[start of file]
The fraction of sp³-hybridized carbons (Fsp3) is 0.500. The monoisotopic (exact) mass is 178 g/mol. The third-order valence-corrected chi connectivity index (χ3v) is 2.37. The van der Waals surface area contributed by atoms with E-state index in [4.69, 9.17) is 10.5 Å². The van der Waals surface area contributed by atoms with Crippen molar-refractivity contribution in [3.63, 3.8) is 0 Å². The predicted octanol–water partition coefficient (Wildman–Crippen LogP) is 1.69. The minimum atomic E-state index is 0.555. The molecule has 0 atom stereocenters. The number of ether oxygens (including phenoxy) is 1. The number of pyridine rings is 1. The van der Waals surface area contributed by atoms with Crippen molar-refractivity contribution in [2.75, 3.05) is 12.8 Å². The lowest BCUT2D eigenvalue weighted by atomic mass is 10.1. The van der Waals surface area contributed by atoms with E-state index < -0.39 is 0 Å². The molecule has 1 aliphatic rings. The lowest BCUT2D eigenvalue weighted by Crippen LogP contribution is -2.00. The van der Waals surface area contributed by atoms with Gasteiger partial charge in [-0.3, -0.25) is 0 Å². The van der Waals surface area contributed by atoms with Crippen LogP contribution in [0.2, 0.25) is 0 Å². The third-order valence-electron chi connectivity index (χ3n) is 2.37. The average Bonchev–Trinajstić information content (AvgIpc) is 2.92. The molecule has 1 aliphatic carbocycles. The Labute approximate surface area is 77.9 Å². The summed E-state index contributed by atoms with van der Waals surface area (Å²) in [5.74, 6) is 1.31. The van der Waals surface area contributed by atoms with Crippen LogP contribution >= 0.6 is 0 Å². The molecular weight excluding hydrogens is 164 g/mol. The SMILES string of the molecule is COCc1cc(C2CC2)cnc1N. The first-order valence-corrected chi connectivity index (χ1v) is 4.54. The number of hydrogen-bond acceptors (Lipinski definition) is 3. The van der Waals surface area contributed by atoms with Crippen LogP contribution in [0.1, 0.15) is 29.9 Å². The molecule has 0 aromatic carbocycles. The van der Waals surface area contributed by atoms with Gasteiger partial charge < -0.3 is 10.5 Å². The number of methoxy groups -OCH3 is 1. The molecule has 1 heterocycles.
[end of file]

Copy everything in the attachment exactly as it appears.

The fraction of sp³-hybridized carbons (Fsp3) is 0.500. The monoisotopic (exact) mass is 178 g/mol. The third-order valence-corrected chi connectivity index (χ3v) is 2.37. The van der Waals surface area contributed by atoms with E-state index in [4.69, 9.17) is 10.5 Å². The van der Waals surface area contributed by atoms with Crippen molar-refractivity contribution in [3.63, 3.8) is 0 Å². The predicted octanol–water partition coefficient (Wildman–Crippen LogP) is 1.69. The minimum atomic E-state index is 0.555. The molecule has 0 atom stereocenters. The number of ether oxygens (including phenoxy) is 1. The number of pyridine rings is 1. The van der Waals surface area contributed by atoms with Crippen molar-refractivity contribution in [2.75, 3.05) is 12.8 Å². The lowest BCUT2D eigenvalue weighted by atomic mass is 10.1. The van der Waals surface area contributed by atoms with E-state index < -0.39 is 0 Å². The molecule has 1 aliphatic rings. The lowest BCUT2D eigenvalue weighted by Crippen LogP contribution is -2.00. The van der Waals surface area contributed by atoms with Gasteiger partial charge in [-0.3, -0.25) is 0 Å². The van der Waals surface area contributed by atoms with Crippen LogP contribution in [0.2, 0.25) is 0 Å². The third-order valence-electron chi connectivity index (χ3n) is 2.37. The average Bonchev–Trinajstić information content (AvgIpc) is 2.92. The molecule has 1 aliphatic carbocycles. The Labute approximate surface area is 77.9 Å². The summed E-state index contributed by atoms with van der Waals surface area (Å²) in [5.74, 6) is 1.31. The van der Waals surface area contributed by atoms with Crippen LogP contribution >= 0.6 is 0 Å². The molecular weight excluding hydrogens is 164 g/mol. The SMILES string of the molecule is COCc1cc(C2CC2)cnc1N. The first-order valence-corrected chi connectivity index (χ1v) is 4.54. The number of hydrogen-bond acceptors (Lipinski definition) is 3. The van der Waals surface area contributed by atoms with Crippen LogP contribution in [0.1, 0.15) is 29.9 Å². The molecule has 0 aromatic carbocycles. The van der Waals surface area contributed by atoms with Gasteiger partial charge < -0.3 is 10.5 Å². The number of methoxy groups -OCH3 is 1. The molecule has 1 heterocycles.